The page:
Dharma is appropriate conduct. When dharma is taken care of, then society shall be safe is what our tradition teaches us. This is an assertive promise. Meaning is, in the short/medium/long term if we adhere to the desired code of conduct, then broadly good shall happen to all of us at an overall level. The concept is promising, conveys a positive message, and ensures sustainability in the ecosystem by containing the ‘short term gain’ oriented conduct and behaviour.
Dharma, often people quote and aver, is contextual. Such advocates take it forward with a motivated pitch to ‘prove’ that there is no right or wrong behaviour. This is a potentially dangerous justification, and is not the case. It is true that dharma is contextual. ‘Swadharma’ is what is defined to be appropriate for a particular niche. Don’t walk away from swadharma, the Gitacharya tells us, and ‘nidhanam shreyaha’ he said, meaning even death is fine when one follows swadharma. At the same length, Shri Krishna cautions, ‘paradharmo bhayavaha’, other codes of conduct are frightening! This is so because one may lose track and find oneself straying aimlessly.
Dharma is defined for various life stages and professions. What is appropriate for a Grihastha (householder) is not fine for a Brahmachari or Sanyasi. Similarly, what is fine for a Sanyasi is not appropriate for a Grihastha. The wise advise us to adhere to one’s own code of conduct. Various ‘Smritis’ in the tradition came into existence due to the need for appropriate codes of conduct for different stakeholders. Additionally, dharma is also defined for the profession one pursues. An example is, ‘jeeva himsa’ (harming the living) is not appropriate for many in society. However, we have a Upanishadic story about ‘Dharma Vyadha’ (righteously killing) who displays wisdom. The external act of butchering animals (his profession) was no barrier to ‘realisation’ for Dharmavyadha! Similarly, a responsible soldier weeding away the sociopathic elements in society is discharging one’s duties, and the conduct is appropriate as it is her dharma to do so.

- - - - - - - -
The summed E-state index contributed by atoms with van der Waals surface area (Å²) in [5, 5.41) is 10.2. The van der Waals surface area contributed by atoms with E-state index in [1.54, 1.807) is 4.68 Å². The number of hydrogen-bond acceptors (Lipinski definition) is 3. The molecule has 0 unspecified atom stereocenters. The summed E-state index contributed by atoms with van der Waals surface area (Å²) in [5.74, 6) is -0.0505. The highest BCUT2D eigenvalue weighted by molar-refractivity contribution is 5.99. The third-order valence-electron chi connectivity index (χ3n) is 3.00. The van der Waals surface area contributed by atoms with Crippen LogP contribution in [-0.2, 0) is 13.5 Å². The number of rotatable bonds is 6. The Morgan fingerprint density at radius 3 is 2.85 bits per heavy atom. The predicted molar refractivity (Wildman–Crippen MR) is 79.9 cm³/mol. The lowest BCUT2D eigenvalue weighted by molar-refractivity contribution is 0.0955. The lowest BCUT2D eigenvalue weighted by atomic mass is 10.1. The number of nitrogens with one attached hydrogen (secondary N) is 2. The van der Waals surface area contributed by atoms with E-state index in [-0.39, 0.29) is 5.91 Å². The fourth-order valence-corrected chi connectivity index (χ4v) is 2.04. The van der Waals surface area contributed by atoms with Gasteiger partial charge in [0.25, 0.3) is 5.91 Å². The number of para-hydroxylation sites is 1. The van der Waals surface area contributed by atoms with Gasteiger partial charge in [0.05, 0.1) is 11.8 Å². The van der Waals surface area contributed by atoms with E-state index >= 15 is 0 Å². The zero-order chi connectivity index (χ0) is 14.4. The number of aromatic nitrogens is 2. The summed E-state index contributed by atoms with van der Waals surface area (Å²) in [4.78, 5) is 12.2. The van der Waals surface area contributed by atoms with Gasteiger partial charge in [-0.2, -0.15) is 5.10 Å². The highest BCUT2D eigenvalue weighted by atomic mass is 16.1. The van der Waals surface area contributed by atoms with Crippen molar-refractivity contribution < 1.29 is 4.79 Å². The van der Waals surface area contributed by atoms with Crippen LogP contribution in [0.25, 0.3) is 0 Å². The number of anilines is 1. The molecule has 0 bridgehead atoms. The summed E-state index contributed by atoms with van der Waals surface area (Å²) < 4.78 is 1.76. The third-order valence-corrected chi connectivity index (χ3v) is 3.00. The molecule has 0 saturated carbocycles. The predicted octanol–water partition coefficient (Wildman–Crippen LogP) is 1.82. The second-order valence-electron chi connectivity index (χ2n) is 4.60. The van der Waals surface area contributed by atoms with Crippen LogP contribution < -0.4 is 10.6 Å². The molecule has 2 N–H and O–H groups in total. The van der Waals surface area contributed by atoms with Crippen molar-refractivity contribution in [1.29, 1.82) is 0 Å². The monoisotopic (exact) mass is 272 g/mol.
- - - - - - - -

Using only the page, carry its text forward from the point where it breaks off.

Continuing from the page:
The takeaway is, that when dharma prevails and prospers, the transaction costs in the society shall be low, supervisory overheads minimum, and overall life shall be smooth. Peace shall prevail. The world shall be a better place.
Dr S Ainavolu is a professor at VPSoM, Navi Mumbai. Views are personal. You can read more at https://www.ainavolu.in/blog